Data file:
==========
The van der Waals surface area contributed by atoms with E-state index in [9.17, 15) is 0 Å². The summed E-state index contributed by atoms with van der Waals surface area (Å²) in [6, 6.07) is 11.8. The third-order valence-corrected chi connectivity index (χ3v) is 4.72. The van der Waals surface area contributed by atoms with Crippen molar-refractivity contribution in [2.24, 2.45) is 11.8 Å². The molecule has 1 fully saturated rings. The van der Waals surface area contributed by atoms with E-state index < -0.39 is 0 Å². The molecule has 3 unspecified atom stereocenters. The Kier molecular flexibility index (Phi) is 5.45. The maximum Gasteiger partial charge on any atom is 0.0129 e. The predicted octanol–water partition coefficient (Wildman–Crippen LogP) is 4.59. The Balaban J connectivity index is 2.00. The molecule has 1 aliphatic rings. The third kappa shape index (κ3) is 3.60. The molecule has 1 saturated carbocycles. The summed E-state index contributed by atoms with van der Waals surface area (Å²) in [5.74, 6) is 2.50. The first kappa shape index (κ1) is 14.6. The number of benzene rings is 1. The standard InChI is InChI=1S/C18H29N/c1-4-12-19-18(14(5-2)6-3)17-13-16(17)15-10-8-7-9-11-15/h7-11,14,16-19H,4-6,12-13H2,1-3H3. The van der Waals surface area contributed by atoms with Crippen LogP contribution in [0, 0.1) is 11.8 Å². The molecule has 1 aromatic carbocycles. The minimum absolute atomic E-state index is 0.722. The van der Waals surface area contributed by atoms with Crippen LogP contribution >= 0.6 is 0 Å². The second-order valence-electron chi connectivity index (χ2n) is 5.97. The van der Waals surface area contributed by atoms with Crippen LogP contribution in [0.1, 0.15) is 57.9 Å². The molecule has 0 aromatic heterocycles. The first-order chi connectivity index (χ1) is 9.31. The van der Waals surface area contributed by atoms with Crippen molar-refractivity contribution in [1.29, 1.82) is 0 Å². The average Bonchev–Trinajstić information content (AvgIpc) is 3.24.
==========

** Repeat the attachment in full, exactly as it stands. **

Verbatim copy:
The van der Waals surface area contributed by atoms with E-state index in [9.17, 15) is 0 Å². The summed E-state index contributed by atoms with van der Waals surface area (Å²) in [6, 6.07) is 11.8. The third-order valence-corrected chi connectivity index (χ3v) is 4.72. The van der Waals surface area contributed by atoms with Crippen molar-refractivity contribution in [2.24, 2.45) is 11.8 Å². The molecule has 1 fully saturated rings. The van der Waals surface area contributed by atoms with E-state index < -0.39 is 0 Å². The molecule has 3 unspecified atom stereocenters. The Kier molecular flexibility index (Phi) is 5.45. The maximum Gasteiger partial charge on any atom is 0.0129 e. The predicted octanol–water partition coefficient (Wildman–Crippen LogP) is 4.59. The Balaban J connectivity index is 2.00. The molecule has 1 aliphatic rings. The third kappa shape index (κ3) is 3.60. The molecule has 1 saturated carbocycles. The summed E-state index contributed by atoms with van der Waals surface area (Å²) in [5.74, 6) is 2.50. The first kappa shape index (κ1) is 14.6. The number of benzene rings is 1. The standard InChI is InChI=1S/C18H29N/c1-4-12-19-18(14(5-2)6-3)17-13-16(17)15-10-8-7-9-11-15/h7-11,14,16-19H,4-6,12-13H2,1-3H3. The van der Waals surface area contributed by atoms with Crippen LogP contribution in [0, 0.1) is 11.8 Å². The molecule has 1 aromatic carbocycles. The minimum absolute atomic E-state index is 0.722. The van der Waals surface area contributed by atoms with Crippen LogP contribution >= 0.6 is 0 Å². The second-order valence-electron chi connectivity index (χ2n) is 5.97. The van der Waals surface area contributed by atoms with Crippen LogP contribution in [0.1, 0.15) is 57.9 Å². The molecule has 0 aromatic heterocycles. The first-order chi connectivity index (χ1) is 9.31. The van der Waals surface area contributed by atoms with Crippen molar-refractivity contribution in [1.29, 1.82) is 0 Å². The average Bonchev–Trinajstić information content (AvgIpc) is 3.24.